Protect Yourself from Financial Scams
Financial scams bilk seniors out of an estimated $3 billion every year, according to the National Council on Aging.
Seniors tend to be more trusting, have higher savings, are often isolated and are less tech savvy than younger people, all of which make them an easier target for financial scammers.
Scammers use tactics, such as phony sales pitches, promises and threats, to get you to part with your money.
Learning to identify some of the most popular scams is an important first step in protecting yourself from being a victim of a financial scam.
- Government/Business Imposters: The Internal Revenue Service (IRS), the Social Security Administration, and Medicare/Medicaid will never telephone or email you to say that you owe unpaid taxes or that your benefits are going to be cut unless you provide personal information like your Social Security or Medicare number. Likewise, banks, credit card companies and legitimate businesses will never call or email asking for your Social Security number, bank account number, date of birth or credit card information. Communication from all of these entities always comes in written form via the US mail. Hang up and call your local police department and report the call or email.
- Grandparent Scam: The scammer will call pretending to be a grandchild who needs some help to fix a financial problem like overdue rent, car troubles or a jail bond. The scammer will ask you to purchase a gift card or make a money transfer, but don’t do it as the money will certainly not go to help your loved one.
- Computer/Tech Support: Use caution if you receive a pop up message on your computer notifying you that your device is compromised and needs to be fixed. Most often, the scammer is looking for remote access to your computer or to pay a fee to have it repaired.
- Sweepstakes & Lottery: If you’ve won an authentic sweepstakes or lottery you won’t be asked for money for fees and taxes to unlock the prize.
- Robocalls: One of the most popular scams is run by robocallers who claim that the warranty on your vehicle is expiring and you need to make a payment to continue it. Another popular robocaller scam is one in which the caller asks, “Can you hear me?” If you answer “yes” the caller is able to obtain your voice signature, which can then authorize unwanted charges for monthly services or subscriptions.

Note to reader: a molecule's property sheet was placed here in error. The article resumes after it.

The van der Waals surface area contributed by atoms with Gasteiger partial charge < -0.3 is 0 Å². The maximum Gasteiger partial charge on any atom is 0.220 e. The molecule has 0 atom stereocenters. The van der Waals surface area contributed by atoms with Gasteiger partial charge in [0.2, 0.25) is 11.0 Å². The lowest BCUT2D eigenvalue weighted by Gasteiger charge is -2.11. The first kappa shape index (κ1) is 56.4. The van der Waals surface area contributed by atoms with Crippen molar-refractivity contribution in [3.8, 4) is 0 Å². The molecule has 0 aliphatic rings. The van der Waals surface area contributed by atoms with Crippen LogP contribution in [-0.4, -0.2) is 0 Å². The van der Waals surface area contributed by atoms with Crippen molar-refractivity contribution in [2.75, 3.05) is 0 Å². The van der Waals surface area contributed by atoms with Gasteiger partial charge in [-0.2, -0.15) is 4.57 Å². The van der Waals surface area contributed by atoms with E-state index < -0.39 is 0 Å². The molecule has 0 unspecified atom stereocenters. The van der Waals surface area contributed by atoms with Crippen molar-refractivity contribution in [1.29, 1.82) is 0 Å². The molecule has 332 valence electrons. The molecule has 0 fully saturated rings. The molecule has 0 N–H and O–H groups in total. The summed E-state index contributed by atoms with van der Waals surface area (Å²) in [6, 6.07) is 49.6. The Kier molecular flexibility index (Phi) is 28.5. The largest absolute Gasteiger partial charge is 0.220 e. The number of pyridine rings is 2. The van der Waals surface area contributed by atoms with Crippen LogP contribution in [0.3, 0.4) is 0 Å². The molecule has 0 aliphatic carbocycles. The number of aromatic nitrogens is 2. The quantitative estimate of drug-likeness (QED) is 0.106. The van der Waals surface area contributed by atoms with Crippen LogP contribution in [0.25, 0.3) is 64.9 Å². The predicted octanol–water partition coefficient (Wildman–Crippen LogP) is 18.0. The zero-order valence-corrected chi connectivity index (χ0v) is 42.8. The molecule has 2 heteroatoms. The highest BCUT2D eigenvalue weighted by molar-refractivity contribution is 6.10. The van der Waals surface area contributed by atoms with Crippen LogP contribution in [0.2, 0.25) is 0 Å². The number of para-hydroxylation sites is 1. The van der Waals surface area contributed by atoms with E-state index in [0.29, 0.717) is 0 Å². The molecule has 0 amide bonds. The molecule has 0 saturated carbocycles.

Other ways to protect yourself from financial scams include:
- Don’t Answer Unrecognized Phone Numbers: It’s especially important that you never answer a call from a number you don’t recognize during the night when you aren’t fully awake and might be more easily talked into offering the information requested.
- Add Your Phone Number to the Do Not Call Registry: While not entirely fool-proof, adding your number to the FREE Do Not Call Registry means that most legitimate telemarketers will not make an unsolicited call to your number. Political calls, however, are exempt. Go to this website to sign up: www.DoNotCall.gov.
- Get It In Writing: Always tell anyone who is soliciting you over the phone: “I never buy from someone or contribute to a charity over the phone. Send me the information in writing.” Never give your credit card information over the phone unless you have initiated the call and know exactly whom you are speaking with.
If you suspect you’ve been targeted by a scammer or an abusive telemarketer, notify your local police department, then file a complaint with the Federal Trade Commission (FTC) and your state’s Consumer Protection Bureau. In New Hampshire, you can reach the Bureau at www.doj.nh.gov/consumer or 1-888-468-4454.
Financial scams change frequently as new schemes are devised to cheat you out of your money. To protect yourself and your private information, your best course of action is to stay informed. As the old adage says, “Knowledge is power,” and being aware and informed makes you less vulnerable to scammers.
Shannon Lynch is the Executive Director of The Morrison Communities, which includes the Morrison Skilled Nursing Facility, Sartwell Place Assisted Living, Morrison Rehabilitation, and Summit by Morrison, a senior living community offering independent living, assisted living, memory care and respite care.
The Morrison Communities is a non-profit 501©(3) charitable community that has been providing quality healthcare to residents of New Hampshire’s North Country since 1903.